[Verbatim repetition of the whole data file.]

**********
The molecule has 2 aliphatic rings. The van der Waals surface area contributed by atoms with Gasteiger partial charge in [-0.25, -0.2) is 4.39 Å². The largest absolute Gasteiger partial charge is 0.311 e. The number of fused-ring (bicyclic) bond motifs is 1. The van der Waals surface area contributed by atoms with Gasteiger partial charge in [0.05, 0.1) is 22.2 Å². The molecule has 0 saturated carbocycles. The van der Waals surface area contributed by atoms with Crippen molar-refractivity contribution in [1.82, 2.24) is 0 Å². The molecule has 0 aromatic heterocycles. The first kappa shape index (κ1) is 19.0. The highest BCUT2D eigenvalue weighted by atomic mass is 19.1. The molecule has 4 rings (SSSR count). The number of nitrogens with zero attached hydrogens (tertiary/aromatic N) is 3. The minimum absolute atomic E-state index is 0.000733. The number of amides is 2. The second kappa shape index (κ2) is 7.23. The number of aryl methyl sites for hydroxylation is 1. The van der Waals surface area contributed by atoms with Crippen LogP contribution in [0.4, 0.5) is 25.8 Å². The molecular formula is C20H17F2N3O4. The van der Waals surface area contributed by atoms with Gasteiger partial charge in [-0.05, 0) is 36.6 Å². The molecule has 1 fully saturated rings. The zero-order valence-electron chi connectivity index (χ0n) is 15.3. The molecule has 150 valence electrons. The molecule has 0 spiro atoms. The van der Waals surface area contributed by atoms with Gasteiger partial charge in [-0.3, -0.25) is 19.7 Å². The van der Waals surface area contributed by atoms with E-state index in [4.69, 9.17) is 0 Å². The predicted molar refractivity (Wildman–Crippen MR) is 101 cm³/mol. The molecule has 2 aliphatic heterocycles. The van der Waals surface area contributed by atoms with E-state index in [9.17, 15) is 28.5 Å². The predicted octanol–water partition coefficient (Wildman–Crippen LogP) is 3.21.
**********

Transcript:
The molecule has 2 aliphatic rings. The van der Waals surface area contributed by atoms with Gasteiger partial charge in [-0.25, -0.2) is 4.39 Å². The largest absolute Gasteiger partial charge is 0.311 e. The number of fused-ring (bicyclic) bond motifs is 1. The van der Waals surface area contributed by atoms with Gasteiger partial charge in [0.05, 0.1) is 22.2 Å². The molecule has 0 saturated carbocycles. The van der Waals surface area contributed by atoms with Crippen molar-refractivity contribution in [1.82, 2.24) is 0 Å². The molecule has 0 aromatic heterocycles. The first kappa shape index (κ1) is 19.0. The highest BCUT2D eigenvalue weighted by atomic mass is 19.1. The molecule has 4 rings (SSSR count). The number of nitrogens with zero attached hydrogens (tertiary/aromatic N) is 3. The minimum absolute atomic E-state index is 0.000733. The number of amides is 2. The second kappa shape index (κ2) is 7.23. The number of aryl methyl sites for hydroxylation is 1. The van der Waals surface area contributed by atoms with Crippen LogP contribution in [0.4, 0.5) is 25.8 Å². The molecular formula is C20H17F2N3O4. The van der Waals surface area contributed by atoms with Gasteiger partial charge in [-0.05, 0) is 36.6 Å². The molecule has 1 fully saturated rings. The zero-order valence-electron chi connectivity index (χ0n) is 15.3. The molecule has 150 valence electrons. The molecule has 0 spiro atoms. The van der Waals surface area contributed by atoms with Gasteiger partial charge in [-0.3, -0.25) is 19.7 Å². The van der Waals surface area contributed by atoms with E-state index in [4.69, 9.17) is 0 Å². The predicted molar refractivity (Wildman–Crippen MR) is 101 cm³/mol. The molecule has 2 aliphatic heterocycles. The van der Waals surface area contributed by atoms with E-state index in [9.17, 15) is 28.5 Å². The predicted octanol–water partition coefficient (Wildman–Crippen LogP) is 3.21.